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Dublin agreement

Swiss have taken in 4,000 ‘extra’ asylum seekers

Switzerland has accepted close to 4,000 asylum seekers that it was not obliged to under the Dublin agreement. The vast majority should have been registered in Greece.

In response to a parliamentary question, the Swiss cabinet confirmed on Monday that the asylum seekers were taken in under the “sovereignty clause” that allows Dublin accord member states to take responsibility for them even if not required to do so. Close to 4,000 “extra” asylum seekers were accepted between early 2014 and the end of May 2016 of which 3,200 should have technically been registered in Greece. 

Under the Dublin agreement, asylum seekers can only claim asylum in the first European country they reach. It also allows other countries to deport asylum seekers back to the Dublin accord signatory country where they first arrived. 

The cabinet stated that the sovereignty clause was activated taking into consideration the conditions in the Dublin country where the asylum seekers first arrived. It also added that the clause could be invoked on humanitarian grounds for vulnerable persons, such as those who were sick. All decisions were made on a case-by-case basis, said the cabinet.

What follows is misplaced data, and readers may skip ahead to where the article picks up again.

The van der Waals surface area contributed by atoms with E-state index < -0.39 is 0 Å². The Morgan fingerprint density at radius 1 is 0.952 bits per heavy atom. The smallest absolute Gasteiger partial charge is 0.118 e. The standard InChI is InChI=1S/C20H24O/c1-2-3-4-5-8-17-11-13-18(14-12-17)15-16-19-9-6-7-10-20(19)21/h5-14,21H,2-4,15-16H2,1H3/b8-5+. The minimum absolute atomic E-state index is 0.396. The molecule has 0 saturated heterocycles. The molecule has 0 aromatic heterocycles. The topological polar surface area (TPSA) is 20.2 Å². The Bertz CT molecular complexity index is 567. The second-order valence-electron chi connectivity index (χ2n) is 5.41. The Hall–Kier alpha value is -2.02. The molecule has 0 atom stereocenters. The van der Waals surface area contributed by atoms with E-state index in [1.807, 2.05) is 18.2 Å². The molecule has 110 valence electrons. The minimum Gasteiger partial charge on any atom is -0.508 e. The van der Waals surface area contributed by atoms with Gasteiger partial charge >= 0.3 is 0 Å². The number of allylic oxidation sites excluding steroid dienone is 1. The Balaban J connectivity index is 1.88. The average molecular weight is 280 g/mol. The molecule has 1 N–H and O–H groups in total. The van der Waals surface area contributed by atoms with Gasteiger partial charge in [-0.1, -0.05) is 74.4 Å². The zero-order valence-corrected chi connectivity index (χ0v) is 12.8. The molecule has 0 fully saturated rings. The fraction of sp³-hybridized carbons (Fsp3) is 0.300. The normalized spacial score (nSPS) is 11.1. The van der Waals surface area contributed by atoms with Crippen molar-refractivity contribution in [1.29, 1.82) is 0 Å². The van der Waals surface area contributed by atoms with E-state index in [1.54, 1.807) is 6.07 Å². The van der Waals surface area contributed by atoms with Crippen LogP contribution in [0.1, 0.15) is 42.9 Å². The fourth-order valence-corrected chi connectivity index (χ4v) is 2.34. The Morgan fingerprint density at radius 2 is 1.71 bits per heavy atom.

In response to another parliamentary question, the cabinet revealed that the asylum or refugee status of 24 individuals had been revoked since early 2015. The grounds were false declarations, concealment of information or committing heinous crimes. 

Influx from north and south 

Cabinet minister Ueli Maurer, who is in charge of border controls, told Swiss public television, SRF, on Monday that the country’s northern border has been under pressure recently. Migrants are passing through the southern valleys of canton Graubünden to get to Austria and Germany, he said. 

Maurer also said that Switzerland southern border with Italy has seen a massive increase in migrant arrivals. According to him, Chiasso in the Swiss canton of Ticino has borne the brunt of this influx with record numbers arriving on the train route between the Italian town of Domodossola and the city of Brig in Swiss canton of Valais. 

“There is an increasing need for a 24-hour operation there,” he said. “Migrants now come around midnight and not during the day.” 

The minister also dismissed the need to deploy the army to reinforce border controls. According to him, around 80 to 90% of the migrants came by train and could be easily counted and registered.

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